President Trump on Thursday acknowledged the likely death of the missing Saudi journalist at the center of a global crisis, and said those responsible for his killing would suffer “very severe” consequences.
After wavering for days on what happened to Jamal Khashoggi, a Virginia-based Saudi national who wrote opinion columns for the Washington Post, Trump seemed to be moving toward a conclusion that investigators had reached two weeks ago.
His words, and the administration’s first steps toward a limited reprisal against Saudi Arabia, marked a significant shift for the president, who until Thursday had repeatedly given credence to Saudi denials of involvement in Khashoggi’s apparent killing.
But he continued to avoid publicly pinpointing blame.
“It certainly looks that way to me,” Trump said when reporters asked him if Khashoggi was dead. “It’s very sad.”
The consequences “will have to be very severe,” he added. “I mean, it’s bad, bad stuff. But we’ll see what happens.” Trump spoke to reporters at Joint Base Andrews before boarding Air Force One for a flight to a campaign rally in Montana.
Turkish officials have said that Khashoggi, a prominent Saudi journalist who became a critic of the country’s current government, was brutally killed inside the Saudi Consulate in Istanbul. He entered the building on Oct. 2 to obtain official documents and has not been seen since.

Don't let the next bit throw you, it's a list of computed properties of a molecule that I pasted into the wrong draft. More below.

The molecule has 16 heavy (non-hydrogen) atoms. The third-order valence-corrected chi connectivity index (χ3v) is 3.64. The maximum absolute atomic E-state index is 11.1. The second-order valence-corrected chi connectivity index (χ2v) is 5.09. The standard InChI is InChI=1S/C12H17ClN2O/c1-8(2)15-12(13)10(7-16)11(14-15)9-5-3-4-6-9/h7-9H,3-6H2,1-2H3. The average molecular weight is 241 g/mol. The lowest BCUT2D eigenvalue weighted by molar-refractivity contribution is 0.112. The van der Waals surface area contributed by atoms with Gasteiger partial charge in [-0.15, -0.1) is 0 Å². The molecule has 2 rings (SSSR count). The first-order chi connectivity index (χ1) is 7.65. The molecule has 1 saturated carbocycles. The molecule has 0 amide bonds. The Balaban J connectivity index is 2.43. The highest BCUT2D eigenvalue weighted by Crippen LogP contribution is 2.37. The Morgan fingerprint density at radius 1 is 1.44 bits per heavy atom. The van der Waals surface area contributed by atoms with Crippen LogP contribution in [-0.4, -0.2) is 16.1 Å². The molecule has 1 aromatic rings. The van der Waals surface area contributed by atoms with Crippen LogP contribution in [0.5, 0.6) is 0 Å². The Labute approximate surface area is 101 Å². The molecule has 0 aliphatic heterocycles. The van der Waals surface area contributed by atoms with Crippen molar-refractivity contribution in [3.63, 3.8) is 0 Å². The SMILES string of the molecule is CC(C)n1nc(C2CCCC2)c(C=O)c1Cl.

Turkish news outlets, which government officials heavily control, have published detailed accounts of what they describe as Khashoggi’s torture and death at the hands of a team of 15 Saudis who flew into Istanbul hours before the killing and left shortly afterward.
The Turkish media have said that those accounts are based on secret audio recordings government officials possess that detail Khashoggi’s death and the dismemberment of his body. The tapes have not been publicly released.
Several of the Saudi men who flew into Istanbul the day Khashoggi disappeared are security officials with close ties to Saudi Arabia’s de facto ruler, Crown Prince Mohammed bin Salman.
A Turkish newspaper on Thursday published a time-stamped photograph of one of them, identified as Maher Abdulaziz Mutreb, entering the consulate a few hours before Khashoggi did. Mutreb has accompanied Mohammed on foreign trips, including one to the United States this year.
The crown prince and his father, King Salman, have denied to Trump that they had any role in the killing. Saudi officials also have publicly insisted that Khashoggi left the consulate alive within a short time of arriving there — a claim that Trump now implicitly acknowledges was false.
People familiar with the thinking of the Saudi rulers expect them to ultimately acknowledge Khashoggi was killed at the consulate and blame overzealous intelligence agents acting on their own initiative. However, the Saudi leadership needs time to identify scapegoats and assure the West they’ve been detained and will be punished, those people said.
Trump has come under mounting criticism from lawmakers, including several prominent Republicans, for failing to condemn the Saudis as he has given the government in Riyadh time to come up with an explanation. Criticism has also come from diplomats and even some corporations that long have profited from close relations with the Saudi royal family.
Earlier this week, Trump compared the accusations against Crown Prince Mohammed to those against his Supreme Court appointee, Justice Brett M. Kavanaugh, saying both were being considered “guilty until proven innocent.”